Thyroid UK
82,752 members97,780 posts

Do generics work?

Hi everyone. I've been taking 100mcg levothyroxine now for a number of years. Truth is the cheapo variety I get from the GP doesn't seem to work. For example; I forgot to order my prescription one week and ended up not having medication for nearly two weeks, due to weekends. I don't feel any different off it!

When I lived in Scotland, the GP who diagnosed me said she'd never seen a TSH so high. Now they're telling my bloods are normal, how can that be when I haven't had any for two weeks?

6 Replies

Generics do work but the efficacy of each seems to vary from person to person. For example, someone taking 100mcg on one generic may only need 75mcg on another or 125mcg on another. Usually the difference isn't as big as that between the brands but it can be in some people.

It can take a while for your TSH to respond to stopping your medication and it also takes time for the thyroxine to leave your system.

It could also be that you had a transitory form of hypothyroidism that has now resolved.

When you say 'normal', what exactly is your TSH? It may have gone up and be still going up.

I know I would certainly feel very unwell after stopping my thyroid medication for that long. Very interesting!

I would recommend getting another thyroid test in about 6 weeks and sooner if you start to feel unwell without your thyroxine. Hopefully you won't feel unwell again :)

Carolyn x


Thank you, I'll ask for them to check my TSH...they never did tell me what it was here in England, they just said it was normal.


It could be that you have antibodies to TSH itself.

Some, but not all, TSH tests are affected by TSHab and result in high TSH results which do not reflect the true TSH level.

So my suggestion is that the Sottish test was registering macro-TSH whereas the non-Scottish one is unaffected by macro-TSH. That would explain you having an incredibly high TSH test result but not needing more than 100mcg and not feeling much, if any, different when not taking it. Most people who really had such high TSH levels would be very, very unwell, would need a higher dose, and would feel awful if they stopped taking it.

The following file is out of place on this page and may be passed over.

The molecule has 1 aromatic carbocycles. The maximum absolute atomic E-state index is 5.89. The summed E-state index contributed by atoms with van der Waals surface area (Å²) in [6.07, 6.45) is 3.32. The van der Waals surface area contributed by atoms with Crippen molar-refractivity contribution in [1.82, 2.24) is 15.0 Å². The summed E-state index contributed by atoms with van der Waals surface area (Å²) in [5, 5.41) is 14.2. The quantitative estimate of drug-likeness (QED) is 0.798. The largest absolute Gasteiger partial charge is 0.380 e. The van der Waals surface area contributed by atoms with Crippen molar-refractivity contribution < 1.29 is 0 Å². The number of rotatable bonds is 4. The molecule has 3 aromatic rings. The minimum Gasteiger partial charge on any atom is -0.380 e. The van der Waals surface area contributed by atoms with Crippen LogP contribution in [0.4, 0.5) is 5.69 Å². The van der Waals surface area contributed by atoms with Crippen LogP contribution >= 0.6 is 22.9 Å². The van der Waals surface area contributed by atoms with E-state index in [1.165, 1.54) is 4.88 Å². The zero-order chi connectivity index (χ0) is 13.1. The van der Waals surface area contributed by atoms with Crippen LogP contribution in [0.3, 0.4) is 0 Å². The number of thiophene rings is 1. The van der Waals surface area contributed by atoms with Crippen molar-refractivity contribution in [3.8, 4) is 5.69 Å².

This is only a wild guess.

There is nothing cheap about the levothyroxine you get from your GP. (Except the cost - it is indeed an inexpensive medicine.) If you went to the finest pharmacy in the UK with a gold-plated prescription they could only supply exactly the same three variations we all get.



Yes I have tested positive for antibodies.

I was just wondering about the efficacy of the drugs. I do know some drugs are different regarding generics vs branded. I work as a nurse so have first hand evidence.


I didn't mean the "usual" Thyroglobulin or Thyroid Peroxidase antibodies but specifically TSH-antibodies. It is very unusual to be tested for them.

We only have three formulations of levothyroxine and they are all regarded as generic. (There is an oddity for Eltroxin which Mercury Pharma claim is the same as their levothyroxine but which is also dispensed as if it were a generic.) So there really is no "brand" for the generics to be less good than!

In the USA you see arguments about these things all the time. Interestingly some people have found a generic better than the currently unavailable Levoxyl brand. You also see Lannett disparaged and Unithroid praised - when they are actually identical to each other.

I certainly accept that people feel better on one formulation than another - but am unconvinced that branded or generic is of any significance whatsoever - either here or anywhere else I have read about. But randomly changing from one to another can be a problem.



thank you for your help


You may also like...